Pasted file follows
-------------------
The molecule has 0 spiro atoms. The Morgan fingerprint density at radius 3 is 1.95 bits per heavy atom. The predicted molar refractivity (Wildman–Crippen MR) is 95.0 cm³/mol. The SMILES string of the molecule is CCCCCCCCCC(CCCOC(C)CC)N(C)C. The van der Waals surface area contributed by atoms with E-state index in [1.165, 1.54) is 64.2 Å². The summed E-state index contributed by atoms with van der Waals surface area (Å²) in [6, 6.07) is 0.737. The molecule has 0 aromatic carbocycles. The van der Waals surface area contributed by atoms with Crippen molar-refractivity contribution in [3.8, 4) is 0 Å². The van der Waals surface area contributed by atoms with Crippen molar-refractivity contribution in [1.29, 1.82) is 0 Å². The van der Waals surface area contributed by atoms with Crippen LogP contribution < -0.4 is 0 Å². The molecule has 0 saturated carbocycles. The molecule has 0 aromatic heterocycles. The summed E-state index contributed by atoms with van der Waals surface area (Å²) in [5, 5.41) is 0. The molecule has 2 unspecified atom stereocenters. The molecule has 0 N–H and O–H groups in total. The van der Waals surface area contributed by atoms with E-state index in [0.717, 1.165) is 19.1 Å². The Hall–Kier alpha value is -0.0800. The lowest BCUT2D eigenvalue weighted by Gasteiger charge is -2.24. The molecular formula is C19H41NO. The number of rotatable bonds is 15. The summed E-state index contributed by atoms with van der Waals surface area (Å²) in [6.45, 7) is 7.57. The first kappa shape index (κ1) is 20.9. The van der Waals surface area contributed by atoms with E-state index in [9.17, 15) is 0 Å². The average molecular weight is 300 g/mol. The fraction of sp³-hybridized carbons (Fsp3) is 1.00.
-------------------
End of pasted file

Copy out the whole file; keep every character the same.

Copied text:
The molecule has 0 spiro atoms. The Morgan fingerprint density at radius 3 is 1.95 bits per heavy atom. The predicted molar refractivity (Wildman–Crippen MR) is 95.0 cm³/mol. The SMILES string of the molecule is CCCCCCCCCC(CCCOC(C)CC)N(C)C. The van der Waals surface area contributed by atoms with E-state index in [1.165, 1.54) is 64.2 Å². The summed E-state index contributed by atoms with van der Waals surface area (Å²) in [6, 6.07) is 0.737. The molecule has 0 aromatic carbocycles. The van der Waals surface area contributed by atoms with Crippen molar-refractivity contribution in [3.8, 4) is 0 Å². The van der Waals surface area contributed by atoms with Crippen molar-refractivity contribution in [1.29, 1.82) is 0 Å². The van der Waals surface area contributed by atoms with Crippen LogP contribution < -0.4 is 0 Å². The molecule has 0 saturated carbocycles. The molecule has 0 aromatic heterocycles. The summed E-state index contributed by atoms with van der Waals surface area (Å²) in [5, 5.41) is 0. The molecule has 2 unspecified atom stereocenters. The molecule has 0 N–H and O–H groups in total. The van der Waals surface area contributed by atoms with E-state index in [0.717, 1.165) is 19.1 Å². The Hall–Kier alpha value is -0.0800. The lowest BCUT2D eigenvalue weighted by Gasteiger charge is -2.24. The molecular formula is C19H41NO. The number of rotatable bonds is 15. The summed E-state index contributed by atoms with van der Waals surface area (Å²) in [6.45, 7) is 7.57. The first kappa shape index (κ1) is 20.9. The van der Waals surface area contributed by atoms with E-state index in [9.17, 15) is 0 Å². The average molecular weight is 300 g/mol. The fraction of sp³-hybridized carbons (Fsp3) is 1.00.